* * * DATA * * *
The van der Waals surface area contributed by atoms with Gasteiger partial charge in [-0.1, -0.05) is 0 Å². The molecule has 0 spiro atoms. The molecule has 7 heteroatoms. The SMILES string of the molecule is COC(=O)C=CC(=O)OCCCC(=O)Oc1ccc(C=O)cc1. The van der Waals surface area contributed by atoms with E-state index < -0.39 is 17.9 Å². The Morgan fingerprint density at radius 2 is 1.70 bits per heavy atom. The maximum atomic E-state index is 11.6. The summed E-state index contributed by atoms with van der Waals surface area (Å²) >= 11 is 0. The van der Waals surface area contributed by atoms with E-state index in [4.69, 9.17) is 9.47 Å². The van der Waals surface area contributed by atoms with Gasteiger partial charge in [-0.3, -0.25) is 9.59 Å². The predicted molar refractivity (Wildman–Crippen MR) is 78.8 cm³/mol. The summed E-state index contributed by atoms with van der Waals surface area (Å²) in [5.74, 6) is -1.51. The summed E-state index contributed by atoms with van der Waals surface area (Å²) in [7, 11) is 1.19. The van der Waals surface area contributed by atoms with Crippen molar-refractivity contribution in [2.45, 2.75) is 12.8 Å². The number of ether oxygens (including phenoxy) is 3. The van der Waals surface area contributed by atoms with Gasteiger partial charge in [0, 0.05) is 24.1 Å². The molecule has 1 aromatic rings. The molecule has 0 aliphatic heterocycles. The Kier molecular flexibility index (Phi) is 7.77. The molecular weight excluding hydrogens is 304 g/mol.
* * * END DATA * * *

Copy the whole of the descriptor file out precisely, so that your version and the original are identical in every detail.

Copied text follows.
The van der Waals surface area contributed by atoms with Gasteiger partial charge in [-0.1, -0.05) is 0 Å². The molecule has 0 spiro atoms. The molecule has 7 heteroatoms. The SMILES string of the molecule is COC(=O)C=CC(=O)OCCCC(=O)Oc1ccc(C=O)cc1. The van der Waals surface area contributed by atoms with E-state index < -0.39 is 17.9 Å². The Morgan fingerprint density at radius 2 is 1.70 bits per heavy atom. The maximum atomic E-state index is 11.6. The summed E-state index contributed by atoms with van der Waals surface area (Å²) >= 11 is 0. The van der Waals surface area contributed by atoms with E-state index in [4.69, 9.17) is 9.47 Å². The van der Waals surface area contributed by atoms with Gasteiger partial charge in [-0.3, -0.25) is 9.59 Å². The predicted molar refractivity (Wildman–Crippen MR) is 78.8 cm³/mol. The summed E-state index contributed by atoms with van der Waals surface area (Å²) in [5.74, 6) is -1.51. The summed E-state index contributed by atoms with van der Waals surface area (Å²) in [7, 11) is 1.19. The van der Waals surface area contributed by atoms with Crippen molar-refractivity contribution in [2.45, 2.75) is 12.8 Å². The number of ether oxygens (including phenoxy) is 3. The van der Waals surface area contributed by atoms with Gasteiger partial charge in [0, 0.05) is 24.1 Å². The molecule has 1 aromatic rings. The molecule has 0 aliphatic heterocycles. The Kier molecular flexibility index (Phi) is 7.77. The molecular weight excluding hydrogens is 304 g/mol.